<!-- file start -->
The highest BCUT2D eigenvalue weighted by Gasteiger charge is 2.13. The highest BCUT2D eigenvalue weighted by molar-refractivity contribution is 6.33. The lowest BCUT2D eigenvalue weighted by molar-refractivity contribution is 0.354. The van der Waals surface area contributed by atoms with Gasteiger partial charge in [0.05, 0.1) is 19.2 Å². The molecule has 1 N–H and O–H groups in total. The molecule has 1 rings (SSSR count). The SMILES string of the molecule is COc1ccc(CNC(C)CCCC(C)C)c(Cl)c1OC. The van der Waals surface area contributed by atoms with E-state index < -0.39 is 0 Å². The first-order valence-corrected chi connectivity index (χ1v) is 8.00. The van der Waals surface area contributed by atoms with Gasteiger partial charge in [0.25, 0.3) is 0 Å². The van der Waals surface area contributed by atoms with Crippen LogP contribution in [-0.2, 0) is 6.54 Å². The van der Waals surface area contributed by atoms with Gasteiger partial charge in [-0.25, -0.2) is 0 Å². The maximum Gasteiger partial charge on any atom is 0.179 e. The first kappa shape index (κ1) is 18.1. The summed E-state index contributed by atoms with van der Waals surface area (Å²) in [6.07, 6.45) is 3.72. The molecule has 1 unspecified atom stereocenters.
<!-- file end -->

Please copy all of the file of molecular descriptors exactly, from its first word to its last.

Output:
The highest BCUT2D eigenvalue weighted by Gasteiger charge is 2.13. The highest BCUT2D eigenvalue weighted by molar-refractivity contribution is 6.33. The lowest BCUT2D eigenvalue weighted by molar-refractivity contribution is 0.354. The van der Waals surface area contributed by atoms with Gasteiger partial charge in [0.05, 0.1) is 19.2 Å². The molecule has 1 N–H and O–H groups in total. The molecule has 1 rings (SSSR count). The SMILES string of the molecule is COc1ccc(CNC(C)CCCC(C)C)c(Cl)c1OC. The van der Waals surface area contributed by atoms with E-state index < -0.39 is 0 Å². The first-order valence-corrected chi connectivity index (χ1v) is 8.00. The van der Waals surface area contributed by atoms with Gasteiger partial charge in [0.25, 0.3) is 0 Å². The van der Waals surface area contributed by atoms with Crippen LogP contribution in [-0.2, 0) is 6.54 Å². The van der Waals surface area contributed by atoms with Gasteiger partial charge in [-0.25, -0.2) is 0 Å². The maximum Gasteiger partial charge on any atom is 0.179 e. The first kappa shape index (κ1) is 18.1. The summed E-state index contributed by atoms with van der Waals surface area (Å²) in [6.07, 6.45) is 3.72. The molecule has 1 unspecified atom stereocenters.